Knowing Numbers and Letters at Age 2
Q: My daughter just turned 2 last month. I have been trying to find out at what age children should know their ABC's, and how high a child her age can usually count. Could you please help me?
A: At this age, no child can truly understand what counting means. If you read daily with your daughter, if you sing nursery rhymes, if you count teddy bears all in a row and the number of green peas on her high-chair table, she will naturally and gradually pick up the idea of counting. Many toddlers can count by rote. They learn the ABC song by rote also. But until later in the preschool years, true understanding of numbers is not possible. Indeed, many a preschooler who can count up to ten items will miscount if the items are closely bunched together or widely spread out. Little folks get some idea of what "counting" really means only with long experience counting pebbles, toy cars, buttons on a jacket, etc., and through innumerable pleasurable intimate experiences.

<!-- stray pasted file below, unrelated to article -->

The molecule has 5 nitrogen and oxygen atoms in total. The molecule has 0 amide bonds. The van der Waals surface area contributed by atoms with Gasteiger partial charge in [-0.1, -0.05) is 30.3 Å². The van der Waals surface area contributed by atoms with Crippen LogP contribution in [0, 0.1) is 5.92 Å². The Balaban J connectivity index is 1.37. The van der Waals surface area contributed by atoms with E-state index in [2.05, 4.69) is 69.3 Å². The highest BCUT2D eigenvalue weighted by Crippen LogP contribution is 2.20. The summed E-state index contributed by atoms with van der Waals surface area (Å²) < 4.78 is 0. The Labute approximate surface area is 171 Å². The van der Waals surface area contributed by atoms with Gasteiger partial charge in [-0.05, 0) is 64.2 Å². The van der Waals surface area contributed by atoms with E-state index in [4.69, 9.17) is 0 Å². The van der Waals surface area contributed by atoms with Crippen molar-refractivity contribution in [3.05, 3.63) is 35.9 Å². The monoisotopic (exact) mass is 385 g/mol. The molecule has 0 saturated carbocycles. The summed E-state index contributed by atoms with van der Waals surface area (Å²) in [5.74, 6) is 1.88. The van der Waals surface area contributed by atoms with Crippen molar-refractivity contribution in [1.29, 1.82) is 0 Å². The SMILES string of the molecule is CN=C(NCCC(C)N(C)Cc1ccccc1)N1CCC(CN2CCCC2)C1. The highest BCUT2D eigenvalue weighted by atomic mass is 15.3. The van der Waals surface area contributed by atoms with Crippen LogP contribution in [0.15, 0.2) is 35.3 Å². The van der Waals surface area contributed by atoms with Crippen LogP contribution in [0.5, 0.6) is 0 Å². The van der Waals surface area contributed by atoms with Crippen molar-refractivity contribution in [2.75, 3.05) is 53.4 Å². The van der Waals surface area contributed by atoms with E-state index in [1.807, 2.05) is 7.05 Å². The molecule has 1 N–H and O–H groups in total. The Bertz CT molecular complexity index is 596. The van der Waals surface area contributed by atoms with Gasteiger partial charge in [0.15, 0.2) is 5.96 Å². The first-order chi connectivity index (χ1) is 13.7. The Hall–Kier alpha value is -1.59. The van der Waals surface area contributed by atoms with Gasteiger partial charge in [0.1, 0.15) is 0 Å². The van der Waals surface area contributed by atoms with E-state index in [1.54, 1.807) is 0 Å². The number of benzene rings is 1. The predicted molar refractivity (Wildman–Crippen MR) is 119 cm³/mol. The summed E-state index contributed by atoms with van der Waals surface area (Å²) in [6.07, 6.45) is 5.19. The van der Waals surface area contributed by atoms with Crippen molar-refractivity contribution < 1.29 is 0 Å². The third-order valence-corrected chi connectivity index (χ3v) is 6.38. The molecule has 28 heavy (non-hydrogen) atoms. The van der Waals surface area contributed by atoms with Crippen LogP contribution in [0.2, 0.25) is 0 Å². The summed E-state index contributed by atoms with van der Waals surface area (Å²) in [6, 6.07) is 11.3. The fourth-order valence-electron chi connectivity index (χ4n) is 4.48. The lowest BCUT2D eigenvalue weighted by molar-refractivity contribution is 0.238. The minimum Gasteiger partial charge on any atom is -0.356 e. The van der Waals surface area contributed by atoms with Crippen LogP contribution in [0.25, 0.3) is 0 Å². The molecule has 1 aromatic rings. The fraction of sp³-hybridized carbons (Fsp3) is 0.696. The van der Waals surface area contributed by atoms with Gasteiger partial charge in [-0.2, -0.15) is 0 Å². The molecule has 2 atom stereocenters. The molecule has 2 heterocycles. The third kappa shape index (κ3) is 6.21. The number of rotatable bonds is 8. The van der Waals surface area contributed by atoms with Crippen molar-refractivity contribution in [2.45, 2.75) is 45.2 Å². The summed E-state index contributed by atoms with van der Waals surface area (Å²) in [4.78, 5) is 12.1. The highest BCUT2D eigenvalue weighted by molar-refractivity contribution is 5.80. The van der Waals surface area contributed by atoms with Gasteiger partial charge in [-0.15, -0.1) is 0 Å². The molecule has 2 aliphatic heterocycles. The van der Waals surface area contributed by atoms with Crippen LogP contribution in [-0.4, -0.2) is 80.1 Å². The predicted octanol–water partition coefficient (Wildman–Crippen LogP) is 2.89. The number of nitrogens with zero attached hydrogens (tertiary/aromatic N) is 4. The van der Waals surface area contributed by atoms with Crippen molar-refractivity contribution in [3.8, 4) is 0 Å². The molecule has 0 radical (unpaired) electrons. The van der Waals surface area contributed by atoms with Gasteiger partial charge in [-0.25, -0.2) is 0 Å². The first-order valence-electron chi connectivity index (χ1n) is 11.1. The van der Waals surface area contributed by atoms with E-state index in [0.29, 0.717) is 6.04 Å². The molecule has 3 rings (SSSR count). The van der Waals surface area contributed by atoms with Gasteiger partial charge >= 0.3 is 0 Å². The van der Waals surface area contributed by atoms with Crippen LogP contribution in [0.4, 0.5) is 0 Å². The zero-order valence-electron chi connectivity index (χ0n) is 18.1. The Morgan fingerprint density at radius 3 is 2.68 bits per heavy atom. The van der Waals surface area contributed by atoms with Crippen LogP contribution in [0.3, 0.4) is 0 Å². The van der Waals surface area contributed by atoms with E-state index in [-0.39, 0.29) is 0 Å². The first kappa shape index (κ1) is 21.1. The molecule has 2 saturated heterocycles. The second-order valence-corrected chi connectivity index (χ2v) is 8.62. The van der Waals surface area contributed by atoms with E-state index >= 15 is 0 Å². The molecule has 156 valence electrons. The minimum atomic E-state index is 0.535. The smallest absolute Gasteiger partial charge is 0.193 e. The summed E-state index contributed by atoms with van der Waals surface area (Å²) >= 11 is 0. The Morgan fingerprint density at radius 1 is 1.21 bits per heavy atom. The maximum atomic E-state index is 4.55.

Enjoy your little one and do not mistake rote singsong counts from 1 to 10 for understanding the equivalences that numbering represents. This understanding will come in good time. Through rich, personal experiences with you in the world of the nursery and the playground, your child will begin to grasp the deep idea of what counting is all about.
Alice Sterling Honig, Ph.D., is a professor emerita of child development at Syracuse University. She is the author of Secure Relationships: Nurturing Infant-Toddler Attachments in Early Care Settings.